Connecting participatory methods in a study of youth and risk.

This source preferred by Lee-Ann Fenge and Carrie Hodges

Authors: Cutts, W., Hodges, C.E.M. and Fenge, L.-A.

Start date: 6 September 2010

Concerns about youth behaviour and risk are central to current policy and practice. Reforms in children and young people’s services have included an emphasis on participation, youth action and youth-led services through a development of a citizenship curriculum in schools, youth councils and new youth funds (DfES, 2006). Recent policies such as Youth Matters (DfES, 2005) highlight the importance of inclusiveness, increased participation and influence of young people in building community capacity. However, there is a tension in approaches to youth engagement which emphasise a ‘top-down’ target driven approach, as opposed to a more ‘ground up’ approach to enable young people to influence youth based initiatives (Milbourne, 2009). It is therefore important to create new spaces in which marginalized young people who are often invisible within youth initiatives are encouraged to participate and have their voice heard.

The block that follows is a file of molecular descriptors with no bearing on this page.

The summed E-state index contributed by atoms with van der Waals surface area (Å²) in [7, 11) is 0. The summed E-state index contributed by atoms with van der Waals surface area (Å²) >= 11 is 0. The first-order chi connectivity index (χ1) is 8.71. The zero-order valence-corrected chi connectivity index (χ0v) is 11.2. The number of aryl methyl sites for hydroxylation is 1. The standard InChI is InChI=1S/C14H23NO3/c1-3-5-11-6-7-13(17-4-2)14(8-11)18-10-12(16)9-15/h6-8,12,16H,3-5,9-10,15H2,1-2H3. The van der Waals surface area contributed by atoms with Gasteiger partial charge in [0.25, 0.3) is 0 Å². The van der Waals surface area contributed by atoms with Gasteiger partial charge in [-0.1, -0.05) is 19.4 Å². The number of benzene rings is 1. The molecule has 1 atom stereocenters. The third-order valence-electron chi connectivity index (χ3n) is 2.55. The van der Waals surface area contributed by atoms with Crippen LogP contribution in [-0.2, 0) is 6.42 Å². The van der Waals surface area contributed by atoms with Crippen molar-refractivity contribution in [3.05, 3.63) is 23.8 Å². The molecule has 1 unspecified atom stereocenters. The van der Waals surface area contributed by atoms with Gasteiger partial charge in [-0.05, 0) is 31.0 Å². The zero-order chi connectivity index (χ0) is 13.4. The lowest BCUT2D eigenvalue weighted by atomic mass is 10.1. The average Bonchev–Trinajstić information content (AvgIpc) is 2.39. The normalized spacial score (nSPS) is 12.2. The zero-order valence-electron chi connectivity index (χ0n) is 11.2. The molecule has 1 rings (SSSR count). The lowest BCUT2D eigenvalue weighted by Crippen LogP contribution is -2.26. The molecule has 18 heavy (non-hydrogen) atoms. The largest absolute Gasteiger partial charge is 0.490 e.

This paper will explore the methodological issues of using participatory and performative means to create a more accessible and effective arena in which marginalised young people’s attitudes towards risk and safety are explored. It discusses a current project which aims to bring young people from diverse cultures together through links with a performative project in Barcelona, and local community groups in Bournemouth. The core aims are to find out whether young people’s attitudes to risk and safety are affected by what they hear or read in the media or by the prevailing opinion in their local community/culture. This includes an exploration of whether young people’s perceptions of powerlessness in their local community impact on their notions of risk and safety.

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